Smartmoney ran an article on these four homebuying sites that can really help you out. I am adding them here and hope they help you if you are in the midst of a real estate search!
Listingbook partners with powerful local Multiple Listing Service databases to provide an interactive community for agents, buyers and sellers. Valerie Van Cleef, associate broker at Coach Realty in Long Island, thinks of it as a beefed-up version of the traditional MLS. Account holders set their search parameters and the site automatically updates those property listings as soon as they’re uploaded into the MLS Database. Users can browse local listings, track open houses, edit their preferences and communicate with their broker. Other listing sites offer similar information, but since Listingbook pulls its data from MLS’s, it’s going to be the freshest, the pros say. You’ll be the first to know if a new house that matches your search criteria becomes available, says Van Cleef. “It’s definitely the most tech-savvy search and communication tool out there,” she says.
However, consumers can only set up an account through a broker and Listingbook.com is not available in every state yet. But getting an account through a specific broker doesn’t mean you must work exclusively with them.
Finding a good real estate agent is the first step in the buying process. That’s where Doorfly.com comes in. Through the site’s bidding system, home buyers anonymously submit their needs — neighborhood, maximum price, size — to a pool of real estate agents. Based on that criteria, agents compete with one another over prospective home buyers — and offer an incentive rebate from their commission at closing. Buyers can compare offerings and select one they think best fits their needs. The rebates vary significantly based on the bidding agent, the cost of the home the buyer is looking for, and even the location, says a company spokesman. Agents have offered rebates ranging from $200 to $6,500.
Given the potential price break, soliciting a bid for their business is a good starting point for home buyers, says Sid Davis, a real estate broker in Farmington, Utah. Just keep in mind, he says, that working with a savvy agent can save you more than what you might reap with a rebate.
If you’re a real estate junkie and a data junkie, get ready to wipe the drool from your chin. Market Snapshot, which is tucked away on Realtor.com’s home page, lets buyers and sellers stay on top of market trends. “It gives buyers and sellers a really good look at what’s going on in the local marketplace — if it’s worth it to sell their home, should they stay, should they buy at this price,” says Joelle Senter, general manager at Keller Williams-Fox Valley Realty in St. Charles, Ill.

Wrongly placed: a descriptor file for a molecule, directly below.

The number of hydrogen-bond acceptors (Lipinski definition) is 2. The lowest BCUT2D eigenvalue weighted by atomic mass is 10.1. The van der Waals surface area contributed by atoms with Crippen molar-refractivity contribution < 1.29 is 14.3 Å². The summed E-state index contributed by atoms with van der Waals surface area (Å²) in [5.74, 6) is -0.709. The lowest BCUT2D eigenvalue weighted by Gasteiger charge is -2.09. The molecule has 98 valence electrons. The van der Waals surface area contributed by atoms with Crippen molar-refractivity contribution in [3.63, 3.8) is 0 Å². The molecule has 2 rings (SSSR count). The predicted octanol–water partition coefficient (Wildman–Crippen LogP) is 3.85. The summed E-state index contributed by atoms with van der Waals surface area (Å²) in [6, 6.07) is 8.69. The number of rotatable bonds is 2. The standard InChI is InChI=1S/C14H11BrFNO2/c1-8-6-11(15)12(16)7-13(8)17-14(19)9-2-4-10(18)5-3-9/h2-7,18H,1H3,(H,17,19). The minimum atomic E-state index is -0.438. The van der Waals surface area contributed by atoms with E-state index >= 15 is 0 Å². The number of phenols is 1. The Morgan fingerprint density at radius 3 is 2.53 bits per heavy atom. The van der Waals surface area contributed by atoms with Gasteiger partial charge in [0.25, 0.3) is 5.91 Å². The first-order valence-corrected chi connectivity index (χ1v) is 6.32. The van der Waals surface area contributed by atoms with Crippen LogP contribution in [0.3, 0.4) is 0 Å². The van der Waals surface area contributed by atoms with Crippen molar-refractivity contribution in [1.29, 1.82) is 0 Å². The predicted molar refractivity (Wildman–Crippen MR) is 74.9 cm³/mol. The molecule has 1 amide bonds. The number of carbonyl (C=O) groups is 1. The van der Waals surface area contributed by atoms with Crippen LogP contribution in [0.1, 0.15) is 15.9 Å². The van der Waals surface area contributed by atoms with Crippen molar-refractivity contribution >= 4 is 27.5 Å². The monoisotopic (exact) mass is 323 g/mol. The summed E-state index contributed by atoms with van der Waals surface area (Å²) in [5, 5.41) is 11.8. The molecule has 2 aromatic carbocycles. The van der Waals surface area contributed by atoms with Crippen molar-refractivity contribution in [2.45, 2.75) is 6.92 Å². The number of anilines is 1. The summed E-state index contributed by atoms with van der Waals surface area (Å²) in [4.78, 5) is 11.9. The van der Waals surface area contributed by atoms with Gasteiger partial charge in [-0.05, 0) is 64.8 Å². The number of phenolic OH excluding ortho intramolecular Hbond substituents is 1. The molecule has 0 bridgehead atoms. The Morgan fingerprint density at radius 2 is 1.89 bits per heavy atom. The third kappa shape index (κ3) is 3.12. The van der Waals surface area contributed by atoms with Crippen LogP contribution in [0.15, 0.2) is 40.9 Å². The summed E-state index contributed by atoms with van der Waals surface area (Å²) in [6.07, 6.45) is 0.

Users enter their home address to request a report and within 15 to 90 minutes they receive the first one. (Reports are free and keep coming until you cancel your subscription.) Each report contains average ask and sale prices for the designated neighborhood, inventory levels, how actual sale prices compare with listing prices, the average time houses spend on the market — all presented in whiz-bang graphic displays. And because the program takes its data from multiple listing services, which track homes currently on the market, it’s continuously updated.
Looking for a new home in an unfamiliar neighborhood can be daunting. The process, though, can be made a bit easier with WalkScore, a tool that measures the “walkability” of neighborhoods in the U.S., Canada and Britain. Users type in a street address and the site produces a list of nearby stores, libraries, movie theaters, parks, schools and restaurants and determines the area’s so-called walkability rating.
“This is part of that old ‘location, location, location’ saying,” says Matt Dollinger, an agent trainer at @properties in Chicago. Even more important than the number of bathrooms or backyard space a house has, buyers want to get a feel for the neighborhood and whether it’s conducive to their life changes over the next few years, he says.
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